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A straightforward way to check for URL validity, is to simply handle a MalformedURLException exception:

try {
  URL base = new URL(SomeString);
catch (MalformedURLException e) {
  // handles this in some way

But AFAIK, using exceptions to implement program logic is conceptually incorrect (and perhaps more costly in runtime performance).

On the other hand, I don't know of a Java method that does isValid(String url).

Is there a better way to check URL's string validity without instantiating a URL object (and handling a MalformedURLException)?

share|improve this question
possible duplicate of How to check for a valid URL in Java?. Note that not getting a MalformedURLException is no guarantee that the URL is valid. – Grodriguez Oct 14 '11 at 18:52
@Grodriguez Good catch! But the accepted answer there is not acceptable... See performance considerations below. – Regex Rookie Oct 14 '11 at 18:54
worth noting that the hibernate UrlValidator (org.hibernate.validator.constraints.impl) does just catch the exception to ascertain validity. – smp7d Oct 14 '11 at 19:04
Depends on what you consider acceptable :-). Working and slow is better than not working and fast. I'd worry about a proper solution first, then worry about performance only if this proves to be a real bottleneck in your application. For example if after validation the URL will be used to establish a network connection, then the cost of the regex will be absolutely negligible. – Grodriguez Oct 14 '11 at 19:07
up vote 3 down vote accepted

Yes, write a regular expression to check it.

Regular expresion to match urls JAVA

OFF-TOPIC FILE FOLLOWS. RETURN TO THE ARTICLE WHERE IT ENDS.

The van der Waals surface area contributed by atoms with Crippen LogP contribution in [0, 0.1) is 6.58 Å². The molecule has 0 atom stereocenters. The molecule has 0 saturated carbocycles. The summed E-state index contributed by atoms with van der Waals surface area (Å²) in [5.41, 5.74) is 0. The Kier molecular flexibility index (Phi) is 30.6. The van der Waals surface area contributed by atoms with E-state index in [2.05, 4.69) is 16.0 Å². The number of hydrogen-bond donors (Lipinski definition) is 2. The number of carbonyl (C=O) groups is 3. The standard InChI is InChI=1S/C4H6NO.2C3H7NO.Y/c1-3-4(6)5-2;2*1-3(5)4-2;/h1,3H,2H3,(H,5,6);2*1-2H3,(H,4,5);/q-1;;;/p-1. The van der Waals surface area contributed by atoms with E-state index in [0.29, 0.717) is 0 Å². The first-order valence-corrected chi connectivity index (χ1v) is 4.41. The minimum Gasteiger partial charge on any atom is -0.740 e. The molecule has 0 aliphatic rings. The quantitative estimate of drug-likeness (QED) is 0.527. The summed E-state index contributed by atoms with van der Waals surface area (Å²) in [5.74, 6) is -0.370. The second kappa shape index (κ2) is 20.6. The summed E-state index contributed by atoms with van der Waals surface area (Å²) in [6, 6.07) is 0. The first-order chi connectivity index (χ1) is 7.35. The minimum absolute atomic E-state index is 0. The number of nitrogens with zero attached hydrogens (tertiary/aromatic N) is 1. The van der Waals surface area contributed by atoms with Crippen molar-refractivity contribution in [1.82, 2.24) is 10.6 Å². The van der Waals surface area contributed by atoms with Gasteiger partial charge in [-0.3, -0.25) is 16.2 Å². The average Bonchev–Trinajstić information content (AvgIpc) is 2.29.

share|improve this answer
A regex is very expensive. But is it more expensive than exception handling? ("expensive" here refers to performance) +1 – Regex Rookie Oct 14 '11 at 18:43
I'm not sure, that would need some testing (would probably be a good SO question on its own). It does seem to be more elegant though. – smp7d Oct 14 '11 at 18:46
I am accepting your answer because after inspecting the URL Java source code, I realized that the exception handling may be cheaper. That's because the implementation URL avoids regex. So I think I got all the information that I need, to proceed with a well informed decision. – Regex Rookie Oct 14 '11 at 19:48

You can move that functionality to an utility method: URLUtils.isValid(url) where you return false from catch. After that you can switch to another method, if you decide to.

For example you can use UrlValidator from commons-validator.

share|improve this answer
The OP seems to be asking for the "better method" to which you're referring. – spork Oct 14 '11 at 18:47
@spork - and one exists in the 2nd paragraph of my answer – Bozho Oct 14 '11 at 18:48
@Bozho UrlValidator looks great. I'll check that out. +1 – Regex Rookie Oct 14 '11 at 18:48
yup. If only the designers of the URL class have moved the parsing logic to a separate .isValid(..) method – Bozho Oct 14 '11 at 18:49
@Bozho I just checked the source code and they're using regex to perform that the check... I'd better implement that method myself, then. :) – Regex Rookie Oct 14 '11 at 18:53

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